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From 30 June for 4-6 weeks, I’ll be confined to a special germ-free room for a bone marrow transplant. For at least 6 months after that, I’ll be unable to go into any public or crowded places (shops, restaurants, cinemas, public transport, my office, etc) until my immune system rebuilds itself with the new stem cells.
Roughly speaking, it’s 7 days of intense chemo (yes, you can have chemo without cancer!!), then the next day I’ll receive the bone marrow stem cells from the donor via an IV drip, then the next few weeks are a waiting game filled with constant transfusions and battles against infections until the stem cells migrate to my bones and start producing new blood cells. After they reach a certain level, I’m allowed to go home, though I’m told to expect to be readmitted at least a few times after that.
In 1984, when I was 5 years old, I had a really rare blood condition where your bone marrow stops making blood. To make a long story short, they tried a cutting edge therapy, which worked beautifully, they said I was cured, and it faded into the background of my existence as an aside – “oh yeah I nearly died when I was a kid”.
Fast forward 25 years to last October, when I was noticing my running was a bit more sluggish than usual (I was running 30k a week but put it down to changing the clocks) and I started having burst blood vessels in my eyes. The optician found nothing wrong and sent me to my GP for a blood pressure check. That was fine, but a blood count revealed that I had extremely low platelets (causing the eye haemorrhages) and low haemoglobin (causing the sluggishness) and within two months of that initial GP checkup I was being seen by the UK’s leading specialist and researcher in Aplastic anaemia. With hindsight, they know now that the brand-new treatment I had when I was a kid usually only lasts 5, 10, or 15 years, so they’re all very interested in me going 25 years without a problem as I’m the only known case anywhere in the world to have gone that long!
But alas, with further investigations (alongside the several transfusions a week it’s taking to keep me going), they discovered this time I’ve also got MDS (essentially: what little blood I do make is a bit weird), so that treatment that worked so well the first time around won’t make much of a difference now. So a bone marrow transplant it is, and I’ve been waiting on a suitable donor (luckily finding three 90% matches for me quite quickly) and space in the special ward for the past few months.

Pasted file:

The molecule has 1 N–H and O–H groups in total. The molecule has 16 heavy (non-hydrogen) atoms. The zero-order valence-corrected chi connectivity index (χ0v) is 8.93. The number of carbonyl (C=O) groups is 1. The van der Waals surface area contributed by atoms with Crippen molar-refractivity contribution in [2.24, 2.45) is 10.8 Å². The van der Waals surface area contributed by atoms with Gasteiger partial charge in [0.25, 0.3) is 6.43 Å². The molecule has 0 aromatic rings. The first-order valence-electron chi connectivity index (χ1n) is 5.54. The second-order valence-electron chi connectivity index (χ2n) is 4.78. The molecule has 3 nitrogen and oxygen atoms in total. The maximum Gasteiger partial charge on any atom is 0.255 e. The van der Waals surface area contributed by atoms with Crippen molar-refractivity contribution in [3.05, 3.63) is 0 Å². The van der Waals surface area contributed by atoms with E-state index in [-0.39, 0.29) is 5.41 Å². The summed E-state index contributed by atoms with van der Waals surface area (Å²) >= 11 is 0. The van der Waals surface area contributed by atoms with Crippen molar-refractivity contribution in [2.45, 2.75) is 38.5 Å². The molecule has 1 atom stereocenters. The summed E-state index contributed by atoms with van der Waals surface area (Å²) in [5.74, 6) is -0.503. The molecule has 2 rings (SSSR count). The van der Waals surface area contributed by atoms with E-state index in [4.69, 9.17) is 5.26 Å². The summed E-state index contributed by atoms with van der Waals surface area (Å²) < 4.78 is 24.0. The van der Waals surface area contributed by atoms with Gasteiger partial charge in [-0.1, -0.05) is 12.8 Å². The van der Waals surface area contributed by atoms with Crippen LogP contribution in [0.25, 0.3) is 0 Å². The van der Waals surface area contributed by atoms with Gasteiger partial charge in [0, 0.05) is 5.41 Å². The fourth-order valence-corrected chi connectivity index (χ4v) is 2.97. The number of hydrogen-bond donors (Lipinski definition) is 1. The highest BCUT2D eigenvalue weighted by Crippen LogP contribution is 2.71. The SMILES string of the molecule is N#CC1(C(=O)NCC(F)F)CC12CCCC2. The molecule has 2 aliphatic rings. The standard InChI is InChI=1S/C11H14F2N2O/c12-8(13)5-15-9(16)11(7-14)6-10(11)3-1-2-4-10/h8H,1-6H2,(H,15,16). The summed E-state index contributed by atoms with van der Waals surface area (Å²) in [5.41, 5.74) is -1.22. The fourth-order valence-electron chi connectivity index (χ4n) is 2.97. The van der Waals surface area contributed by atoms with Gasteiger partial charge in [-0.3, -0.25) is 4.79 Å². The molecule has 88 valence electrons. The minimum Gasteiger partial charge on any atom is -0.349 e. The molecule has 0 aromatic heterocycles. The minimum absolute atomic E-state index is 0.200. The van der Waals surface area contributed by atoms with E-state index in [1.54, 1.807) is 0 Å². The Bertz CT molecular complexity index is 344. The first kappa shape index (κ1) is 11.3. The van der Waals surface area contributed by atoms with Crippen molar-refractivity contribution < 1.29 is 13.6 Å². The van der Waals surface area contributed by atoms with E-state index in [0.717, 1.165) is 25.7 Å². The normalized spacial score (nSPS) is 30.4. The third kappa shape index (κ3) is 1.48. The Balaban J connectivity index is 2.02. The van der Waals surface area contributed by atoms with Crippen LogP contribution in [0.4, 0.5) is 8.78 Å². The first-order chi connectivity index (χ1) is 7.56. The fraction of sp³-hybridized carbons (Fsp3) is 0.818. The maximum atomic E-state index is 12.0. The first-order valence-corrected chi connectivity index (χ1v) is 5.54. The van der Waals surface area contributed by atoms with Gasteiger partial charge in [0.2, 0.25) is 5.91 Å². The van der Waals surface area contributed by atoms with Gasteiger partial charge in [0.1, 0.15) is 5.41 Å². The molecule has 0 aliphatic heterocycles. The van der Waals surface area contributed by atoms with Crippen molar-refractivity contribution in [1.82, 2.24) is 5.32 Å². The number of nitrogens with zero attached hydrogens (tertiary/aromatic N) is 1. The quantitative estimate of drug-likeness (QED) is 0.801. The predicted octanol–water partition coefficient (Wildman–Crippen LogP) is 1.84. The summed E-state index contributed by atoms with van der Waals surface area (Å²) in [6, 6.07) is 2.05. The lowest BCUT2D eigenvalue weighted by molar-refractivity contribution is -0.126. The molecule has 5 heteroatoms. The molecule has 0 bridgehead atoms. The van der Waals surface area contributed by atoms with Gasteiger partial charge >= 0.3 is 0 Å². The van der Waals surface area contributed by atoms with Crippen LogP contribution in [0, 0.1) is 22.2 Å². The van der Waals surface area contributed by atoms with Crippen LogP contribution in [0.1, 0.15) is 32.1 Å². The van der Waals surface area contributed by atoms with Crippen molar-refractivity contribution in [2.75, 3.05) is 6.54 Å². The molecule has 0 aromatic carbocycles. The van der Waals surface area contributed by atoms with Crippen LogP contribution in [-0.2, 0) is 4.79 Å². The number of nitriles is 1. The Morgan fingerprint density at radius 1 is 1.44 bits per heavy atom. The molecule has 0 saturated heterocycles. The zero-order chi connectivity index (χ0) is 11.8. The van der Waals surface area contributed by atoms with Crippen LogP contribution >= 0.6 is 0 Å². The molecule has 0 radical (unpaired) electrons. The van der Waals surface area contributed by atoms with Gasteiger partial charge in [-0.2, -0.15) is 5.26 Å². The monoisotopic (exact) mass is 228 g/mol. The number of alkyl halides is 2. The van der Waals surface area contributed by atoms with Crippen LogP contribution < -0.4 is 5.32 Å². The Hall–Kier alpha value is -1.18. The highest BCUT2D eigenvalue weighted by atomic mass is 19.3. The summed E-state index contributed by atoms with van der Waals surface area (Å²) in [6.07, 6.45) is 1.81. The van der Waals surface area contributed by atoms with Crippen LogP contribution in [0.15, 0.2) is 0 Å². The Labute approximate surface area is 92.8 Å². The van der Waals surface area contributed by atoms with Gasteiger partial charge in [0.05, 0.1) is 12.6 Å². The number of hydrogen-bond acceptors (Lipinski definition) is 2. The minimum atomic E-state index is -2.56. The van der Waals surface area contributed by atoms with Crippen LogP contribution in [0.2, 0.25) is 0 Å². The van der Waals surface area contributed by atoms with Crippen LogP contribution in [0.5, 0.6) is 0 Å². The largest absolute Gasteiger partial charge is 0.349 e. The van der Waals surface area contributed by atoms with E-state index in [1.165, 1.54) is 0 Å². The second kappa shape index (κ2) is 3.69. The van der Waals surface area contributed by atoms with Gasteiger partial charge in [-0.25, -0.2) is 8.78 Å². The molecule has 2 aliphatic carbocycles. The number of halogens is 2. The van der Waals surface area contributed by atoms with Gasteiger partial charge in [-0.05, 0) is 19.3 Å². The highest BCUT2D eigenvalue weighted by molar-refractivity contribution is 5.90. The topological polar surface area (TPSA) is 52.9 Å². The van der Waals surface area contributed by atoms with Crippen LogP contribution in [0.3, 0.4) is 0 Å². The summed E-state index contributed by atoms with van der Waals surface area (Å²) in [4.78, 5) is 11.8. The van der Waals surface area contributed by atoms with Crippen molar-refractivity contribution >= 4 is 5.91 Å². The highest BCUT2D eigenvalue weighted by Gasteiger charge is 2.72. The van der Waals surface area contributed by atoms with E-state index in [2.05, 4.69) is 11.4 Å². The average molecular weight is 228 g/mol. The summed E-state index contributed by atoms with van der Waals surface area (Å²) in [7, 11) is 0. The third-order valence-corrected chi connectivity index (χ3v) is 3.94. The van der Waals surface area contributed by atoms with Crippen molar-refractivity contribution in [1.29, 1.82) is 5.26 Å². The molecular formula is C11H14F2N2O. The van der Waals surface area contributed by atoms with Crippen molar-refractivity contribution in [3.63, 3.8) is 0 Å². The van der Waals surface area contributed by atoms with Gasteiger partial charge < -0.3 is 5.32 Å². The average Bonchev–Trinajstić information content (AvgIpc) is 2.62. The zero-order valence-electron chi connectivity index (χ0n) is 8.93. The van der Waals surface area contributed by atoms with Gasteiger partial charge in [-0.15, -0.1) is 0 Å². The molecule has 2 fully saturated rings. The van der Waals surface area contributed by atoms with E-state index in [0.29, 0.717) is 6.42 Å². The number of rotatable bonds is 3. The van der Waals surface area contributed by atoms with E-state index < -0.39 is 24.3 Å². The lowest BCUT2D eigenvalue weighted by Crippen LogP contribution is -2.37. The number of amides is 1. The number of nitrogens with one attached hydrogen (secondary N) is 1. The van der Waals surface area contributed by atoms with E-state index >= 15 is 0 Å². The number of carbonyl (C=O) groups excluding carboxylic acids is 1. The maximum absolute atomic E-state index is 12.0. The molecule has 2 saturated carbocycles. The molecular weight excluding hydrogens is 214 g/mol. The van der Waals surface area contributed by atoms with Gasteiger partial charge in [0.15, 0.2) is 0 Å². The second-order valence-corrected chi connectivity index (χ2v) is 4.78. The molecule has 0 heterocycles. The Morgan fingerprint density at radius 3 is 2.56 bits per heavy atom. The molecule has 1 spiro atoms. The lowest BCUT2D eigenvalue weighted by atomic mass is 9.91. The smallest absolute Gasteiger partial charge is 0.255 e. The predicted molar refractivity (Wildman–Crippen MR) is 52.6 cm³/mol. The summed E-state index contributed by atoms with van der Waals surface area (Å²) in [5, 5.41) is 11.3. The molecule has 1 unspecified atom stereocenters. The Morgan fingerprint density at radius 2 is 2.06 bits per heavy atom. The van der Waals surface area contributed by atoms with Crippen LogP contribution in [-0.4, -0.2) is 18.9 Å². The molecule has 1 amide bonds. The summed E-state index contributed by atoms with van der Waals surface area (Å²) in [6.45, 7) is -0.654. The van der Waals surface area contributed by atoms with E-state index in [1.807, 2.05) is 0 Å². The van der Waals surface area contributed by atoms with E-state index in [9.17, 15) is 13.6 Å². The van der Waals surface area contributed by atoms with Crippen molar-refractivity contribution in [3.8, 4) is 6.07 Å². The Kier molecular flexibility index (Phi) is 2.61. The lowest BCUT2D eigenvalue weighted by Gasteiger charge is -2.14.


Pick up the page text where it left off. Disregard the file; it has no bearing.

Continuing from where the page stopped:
I’m allowed to bring in pretty much anything I want to help pass the time, so of course I’ll have my little red sewing machine to keep me occupied, alongside my laptop and iPhone, the hospital-provided tv & dvd player, and a huge backlog of films and tv to watch (that’s a season of The Wire per week. I think I can do it!). I am allowed visitors, two at a time, in restricted hours, and only if they have no coughs, colds, or anything, and I’m not allowed any flowers or outside food (Londoners please email first if you’d like to visit).
Other than that, I will be reading all my emails (though I probably won’t be able to reply to as many as I’d like so please forgive me!), going through the various activity packs sent by family and friends and FehrTrade readers, and opening cards (my mom has kindly offered to open up all the envelopes to avoid any germs passed on my postal workers. Yes, it is that serious that you NOT send me anything if you’re even the slightest bit ill).
(hospital address removed after discharge. But I’ll be in outpatients twice a week so I can pick up anything already in transit whhile I’m there)
Another way to help out is to add yourself to your local bone marrow registry if you aren’t already. You only need to fill out a form and get a sample of blood taken at your GP or clinic and that’s it. And if you end up being a match for someone, then your immune system will be completely back to normal in three weeks (it’s not like donating a kidney or something where you’re missing something for the rest of your life, for instance). Please go here in the USA or here in the UK to get yourself on the list.
The good news is that I’m young, fit, and I’m being treated at the UK’s leading centre for bone marrow disorders (their dedicated bone marrow transplant unit is very impressive), so the outlook is as good as it can possibly be.